This may be a discussion for another thread but here goes. This is the way I understand it… Please correct my errors… How many bits of color description are needed per pixel 24? Lets just say 16 bit color… 1920 x 1080 is one frame and with progressive were throwing up 30(?) frames per second. So for uncompressed video that’s 1920 x 1080 x 16 x 30 bits per second. That number was too big for my calculator and it doesn’t include multi-channel audio and obviously compression is a big factor. I admit I do probably not understand something integral when it comes to broadcasting a 1080p image. But there’s got to be some reason you don’t hear everybody yammering on about 1080P yet… Check out this article on HDMI interface cables - http://www.hometoys.com/htinews/apr04/articles/weizer/hdmi.htm
    This cable is capable of passing uncompressed video & multi-channel audio & will utilize 5Gigabits / second to do it… Even with compression 1080P seems like a whole different animal… I am still drooling though.
     
  16. sdifox

    sdifox Regular member

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    but why would you want to stream everything over internet? That is a complete waste of bandwidth! Say you set up a ppv service and stream movies over internet. Everytime someone requests the movie you are going to stream the whole thing. That is just not sensible. Just buy the damn disc (be it blue ray or hd-dvd). Progressive is 60Hz in NTSC world and that is a joke compared to what we do on computer display.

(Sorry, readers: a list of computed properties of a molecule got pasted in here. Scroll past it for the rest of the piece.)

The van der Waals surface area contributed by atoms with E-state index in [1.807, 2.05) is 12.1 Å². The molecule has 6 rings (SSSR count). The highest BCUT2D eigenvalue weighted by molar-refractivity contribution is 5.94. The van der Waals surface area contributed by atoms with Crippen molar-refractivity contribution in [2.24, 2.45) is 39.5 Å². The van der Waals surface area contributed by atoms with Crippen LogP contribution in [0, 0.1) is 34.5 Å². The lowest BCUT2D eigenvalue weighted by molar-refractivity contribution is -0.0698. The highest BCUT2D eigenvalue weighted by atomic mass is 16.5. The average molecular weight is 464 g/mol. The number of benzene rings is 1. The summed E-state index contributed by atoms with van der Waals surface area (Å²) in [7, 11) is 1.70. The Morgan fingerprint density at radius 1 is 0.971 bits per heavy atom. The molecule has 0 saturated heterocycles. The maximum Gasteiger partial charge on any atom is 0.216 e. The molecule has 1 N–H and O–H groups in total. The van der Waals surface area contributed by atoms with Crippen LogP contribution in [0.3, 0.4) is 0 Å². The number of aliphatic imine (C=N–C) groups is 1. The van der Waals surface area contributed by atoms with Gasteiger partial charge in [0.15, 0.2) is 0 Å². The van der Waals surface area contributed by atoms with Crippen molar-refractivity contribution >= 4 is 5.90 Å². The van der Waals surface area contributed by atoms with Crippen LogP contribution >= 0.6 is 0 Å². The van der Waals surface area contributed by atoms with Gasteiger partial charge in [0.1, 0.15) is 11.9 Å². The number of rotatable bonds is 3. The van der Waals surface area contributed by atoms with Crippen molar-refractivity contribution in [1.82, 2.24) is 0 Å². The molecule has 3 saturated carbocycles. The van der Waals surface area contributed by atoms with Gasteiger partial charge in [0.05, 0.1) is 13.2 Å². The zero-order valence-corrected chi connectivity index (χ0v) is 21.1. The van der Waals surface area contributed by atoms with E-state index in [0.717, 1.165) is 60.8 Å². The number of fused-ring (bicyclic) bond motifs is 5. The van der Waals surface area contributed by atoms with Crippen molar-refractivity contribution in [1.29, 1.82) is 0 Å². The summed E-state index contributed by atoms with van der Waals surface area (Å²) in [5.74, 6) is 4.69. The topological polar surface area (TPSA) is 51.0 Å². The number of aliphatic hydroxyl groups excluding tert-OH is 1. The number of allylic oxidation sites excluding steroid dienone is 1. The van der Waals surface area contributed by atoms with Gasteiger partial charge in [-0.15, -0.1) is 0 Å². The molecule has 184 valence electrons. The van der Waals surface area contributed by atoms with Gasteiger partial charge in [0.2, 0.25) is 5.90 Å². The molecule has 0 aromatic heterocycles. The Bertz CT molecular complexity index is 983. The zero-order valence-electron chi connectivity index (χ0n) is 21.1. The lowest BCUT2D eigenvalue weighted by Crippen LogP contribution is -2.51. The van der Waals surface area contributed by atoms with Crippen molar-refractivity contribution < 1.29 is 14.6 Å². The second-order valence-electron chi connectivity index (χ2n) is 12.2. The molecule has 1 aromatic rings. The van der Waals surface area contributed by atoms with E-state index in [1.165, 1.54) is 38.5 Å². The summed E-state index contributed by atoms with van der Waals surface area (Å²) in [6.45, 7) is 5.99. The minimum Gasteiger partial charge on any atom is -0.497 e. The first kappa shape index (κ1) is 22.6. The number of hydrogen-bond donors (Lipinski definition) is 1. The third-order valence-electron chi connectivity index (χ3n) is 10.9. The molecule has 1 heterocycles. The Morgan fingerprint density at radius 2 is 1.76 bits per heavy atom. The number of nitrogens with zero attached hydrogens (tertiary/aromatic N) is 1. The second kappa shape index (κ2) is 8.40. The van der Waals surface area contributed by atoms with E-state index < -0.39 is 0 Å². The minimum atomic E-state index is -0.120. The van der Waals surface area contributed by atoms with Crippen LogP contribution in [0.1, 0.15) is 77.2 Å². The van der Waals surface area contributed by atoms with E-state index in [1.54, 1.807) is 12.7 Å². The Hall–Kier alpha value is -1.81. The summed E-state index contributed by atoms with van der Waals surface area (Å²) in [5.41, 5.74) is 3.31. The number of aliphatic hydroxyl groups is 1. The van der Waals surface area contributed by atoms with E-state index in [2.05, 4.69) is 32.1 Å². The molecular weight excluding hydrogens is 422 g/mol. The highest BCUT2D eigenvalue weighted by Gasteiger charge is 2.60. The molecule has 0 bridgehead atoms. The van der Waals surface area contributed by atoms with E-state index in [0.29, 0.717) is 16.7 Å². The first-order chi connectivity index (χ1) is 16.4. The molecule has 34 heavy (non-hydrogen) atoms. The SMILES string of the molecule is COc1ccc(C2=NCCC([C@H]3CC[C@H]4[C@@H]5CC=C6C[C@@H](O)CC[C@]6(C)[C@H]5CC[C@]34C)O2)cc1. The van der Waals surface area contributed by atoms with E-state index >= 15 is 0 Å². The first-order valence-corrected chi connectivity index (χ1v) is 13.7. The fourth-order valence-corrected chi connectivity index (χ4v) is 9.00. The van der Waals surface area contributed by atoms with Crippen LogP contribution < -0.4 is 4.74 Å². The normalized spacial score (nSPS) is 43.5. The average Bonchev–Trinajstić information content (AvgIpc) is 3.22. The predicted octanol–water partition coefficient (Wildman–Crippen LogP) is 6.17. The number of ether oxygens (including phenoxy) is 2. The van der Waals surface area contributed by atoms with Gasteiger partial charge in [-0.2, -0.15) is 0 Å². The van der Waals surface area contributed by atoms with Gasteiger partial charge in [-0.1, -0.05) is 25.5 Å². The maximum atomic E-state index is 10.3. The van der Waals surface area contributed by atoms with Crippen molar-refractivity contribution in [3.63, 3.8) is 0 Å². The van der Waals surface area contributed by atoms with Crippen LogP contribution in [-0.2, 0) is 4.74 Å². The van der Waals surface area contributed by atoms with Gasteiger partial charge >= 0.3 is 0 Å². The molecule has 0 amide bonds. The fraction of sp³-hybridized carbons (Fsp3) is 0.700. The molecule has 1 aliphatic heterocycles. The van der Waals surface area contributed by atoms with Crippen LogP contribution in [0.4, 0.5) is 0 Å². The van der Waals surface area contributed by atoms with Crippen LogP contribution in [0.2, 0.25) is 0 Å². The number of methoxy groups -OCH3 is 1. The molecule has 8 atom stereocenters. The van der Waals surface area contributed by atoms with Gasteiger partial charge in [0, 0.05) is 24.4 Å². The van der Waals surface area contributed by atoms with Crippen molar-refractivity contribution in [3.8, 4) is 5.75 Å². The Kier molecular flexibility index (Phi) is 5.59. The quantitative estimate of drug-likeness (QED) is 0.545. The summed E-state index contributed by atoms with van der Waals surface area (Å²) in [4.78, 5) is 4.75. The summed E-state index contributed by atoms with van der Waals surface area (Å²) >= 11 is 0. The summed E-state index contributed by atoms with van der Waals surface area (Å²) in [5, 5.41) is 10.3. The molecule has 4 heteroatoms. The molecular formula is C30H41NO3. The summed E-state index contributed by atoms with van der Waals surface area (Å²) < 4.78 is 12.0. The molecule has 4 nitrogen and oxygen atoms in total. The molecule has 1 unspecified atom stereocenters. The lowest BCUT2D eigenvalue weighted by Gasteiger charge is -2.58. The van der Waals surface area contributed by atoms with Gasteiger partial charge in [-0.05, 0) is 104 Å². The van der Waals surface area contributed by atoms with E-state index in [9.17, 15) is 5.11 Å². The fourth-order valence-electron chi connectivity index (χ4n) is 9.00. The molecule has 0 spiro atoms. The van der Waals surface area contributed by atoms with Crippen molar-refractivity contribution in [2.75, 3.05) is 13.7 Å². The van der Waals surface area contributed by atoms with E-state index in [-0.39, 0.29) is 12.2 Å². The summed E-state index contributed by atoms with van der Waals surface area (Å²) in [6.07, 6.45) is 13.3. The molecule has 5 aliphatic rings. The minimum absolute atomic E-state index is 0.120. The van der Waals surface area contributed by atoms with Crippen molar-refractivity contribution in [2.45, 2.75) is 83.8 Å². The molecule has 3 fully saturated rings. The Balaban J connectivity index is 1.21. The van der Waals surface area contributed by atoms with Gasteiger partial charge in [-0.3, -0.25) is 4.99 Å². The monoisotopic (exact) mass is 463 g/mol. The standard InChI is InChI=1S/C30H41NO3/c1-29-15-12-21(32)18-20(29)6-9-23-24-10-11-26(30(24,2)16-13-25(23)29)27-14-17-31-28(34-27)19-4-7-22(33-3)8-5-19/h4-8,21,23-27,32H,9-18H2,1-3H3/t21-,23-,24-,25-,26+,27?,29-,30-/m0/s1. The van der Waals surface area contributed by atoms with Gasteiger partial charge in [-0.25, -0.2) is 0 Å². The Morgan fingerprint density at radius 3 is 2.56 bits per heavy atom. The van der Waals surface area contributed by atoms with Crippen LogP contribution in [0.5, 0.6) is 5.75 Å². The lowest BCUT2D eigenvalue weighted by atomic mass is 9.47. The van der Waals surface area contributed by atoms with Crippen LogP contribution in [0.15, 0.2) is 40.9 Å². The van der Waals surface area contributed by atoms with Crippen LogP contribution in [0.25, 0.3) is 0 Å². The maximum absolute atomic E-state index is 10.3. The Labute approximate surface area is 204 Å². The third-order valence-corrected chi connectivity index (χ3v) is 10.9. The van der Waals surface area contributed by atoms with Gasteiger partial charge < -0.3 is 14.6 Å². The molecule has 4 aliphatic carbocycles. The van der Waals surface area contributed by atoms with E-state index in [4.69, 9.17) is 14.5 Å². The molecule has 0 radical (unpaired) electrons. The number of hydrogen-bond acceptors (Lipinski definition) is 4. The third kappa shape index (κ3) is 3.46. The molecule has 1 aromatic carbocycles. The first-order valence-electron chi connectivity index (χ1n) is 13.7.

also, you do not send the full frame everytime. You just send the difference. MPEG is very important for digital transmission of video contents.
     
  17. FlatEric

    FlatEric Guest

    Could someone please clear up one last thing regarding this issue.

    I now understand that 1080i only actually needs device resolution of 540 lines due to interlacing.

    How do we get to the 1920 figure ??

    As pointed out, even the best plasma displays only go to 1366 x 768, which is fine in the vertical (768 > 540). Does the horizontal resolution also get interlaced !?!?

    Please bare with me if I appear to be asking questions with apparently obvious answers.

     
  18. vurbal

    vurbal Administrator Staff Member

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    No, it needs 1080 lines. The 540 is just for a single field, which consists of every other line, or half the vertical resolution. Interlaced video is only drawn one field at a time, but both fields are on the screen simultaneously. In other words, the top field (the even numbered lines only) is drawn, and it stays visible while the bottom field (the odd numbered lines only) is drawn.
     
  19. FlatEric

    FlatEric Guest

    OK,
    so where does 1920 fit in ??
     
  20. vurbal

    vurbal Administrator Staff Member

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    1920 is the horizontal resolution.